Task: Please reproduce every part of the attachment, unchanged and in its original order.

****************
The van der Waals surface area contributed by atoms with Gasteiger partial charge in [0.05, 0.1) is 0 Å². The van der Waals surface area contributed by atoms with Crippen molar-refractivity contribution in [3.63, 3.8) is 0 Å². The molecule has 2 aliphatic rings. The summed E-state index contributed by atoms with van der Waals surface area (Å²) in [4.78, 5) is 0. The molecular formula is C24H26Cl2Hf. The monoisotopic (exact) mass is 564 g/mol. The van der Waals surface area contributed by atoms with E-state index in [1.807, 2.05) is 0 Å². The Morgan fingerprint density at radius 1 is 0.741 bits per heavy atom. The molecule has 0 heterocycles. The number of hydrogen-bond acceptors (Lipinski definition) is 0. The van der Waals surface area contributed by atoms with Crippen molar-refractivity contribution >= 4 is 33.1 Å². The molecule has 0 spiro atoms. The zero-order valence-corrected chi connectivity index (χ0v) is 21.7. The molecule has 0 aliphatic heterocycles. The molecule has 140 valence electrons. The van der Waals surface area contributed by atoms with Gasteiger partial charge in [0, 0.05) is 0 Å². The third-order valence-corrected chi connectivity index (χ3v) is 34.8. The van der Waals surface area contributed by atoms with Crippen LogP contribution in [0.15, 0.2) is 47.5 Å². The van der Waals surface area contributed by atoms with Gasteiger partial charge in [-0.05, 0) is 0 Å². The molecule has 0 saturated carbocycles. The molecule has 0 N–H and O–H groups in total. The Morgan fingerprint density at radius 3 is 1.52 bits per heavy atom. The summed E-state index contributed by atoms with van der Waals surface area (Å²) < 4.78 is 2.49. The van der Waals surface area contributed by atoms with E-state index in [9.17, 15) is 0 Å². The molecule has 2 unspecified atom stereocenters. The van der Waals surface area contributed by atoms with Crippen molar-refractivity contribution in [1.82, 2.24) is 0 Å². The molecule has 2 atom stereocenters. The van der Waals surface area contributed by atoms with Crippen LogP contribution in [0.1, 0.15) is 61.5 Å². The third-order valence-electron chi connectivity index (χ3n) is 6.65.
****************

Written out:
The van der Waals surface area contributed by atoms with Gasteiger partial charge in [0.05, 0.1) is 0 Å². The van der Waals surface area contributed by atoms with Crippen molar-refractivity contribution in [3.63, 3.8) is 0 Å². The molecule has 2 aliphatic rings. The summed E-state index contributed by atoms with van der Waals surface area (Å²) in [4.78, 5) is 0. The molecular formula is C24H26Cl2Hf. The monoisotopic (exact) mass is 564 g/mol. The van der Waals surface area contributed by atoms with E-state index in [1.807, 2.05) is 0 Å². The Morgan fingerprint density at radius 1 is 0.741 bits per heavy atom. The molecule has 0 heterocycles. The number of hydrogen-bond acceptors (Lipinski definition) is 0. The van der Waals surface area contributed by atoms with Crippen molar-refractivity contribution >= 4 is 33.1 Å². The molecule has 0 spiro atoms. The zero-order valence-corrected chi connectivity index (χ0v) is 21.7. The molecule has 0 aliphatic heterocycles. The molecule has 140 valence electrons. The van der Waals surface area contributed by atoms with Gasteiger partial charge in [0, 0.05) is 0 Å². The third-order valence-corrected chi connectivity index (χ3v) is 34.8. The van der Waals surface area contributed by atoms with Crippen LogP contribution in [0.15, 0.2) is 47.5 Å². The van der Waals surface area contributed by atoms with Gasteiger partial charge in [-0.05, 0) is 0 Å². The molecule has 0 saturated carbocycles. The molecule has 0 N–H and O–H groups in total. The Morgan fingerprint density at radius 3 is 1.52 bits per heavy atom. The summed E-state index contributed by atoms with van der Waals surface area (Å²) < 4.78 is 2.49. The van der Waals surface area contributed by atoms with E-state index in [9.17, 15) is 0 Å². The molecule has 2 unspecified atom stereocenters. The van der Waals surface area contributed by atoms with Crippen molar-refractivity contribution in [1.82, 2.24) is 0 Å². The molecule has 2 atom stereocenters. The van der Waals surface area contributed by atoms with Crippen LogP contribution in [0.1, 0.15) is 61.5 Å². The third-order valence-electron chi connectivity index (χ3n) is 6.65.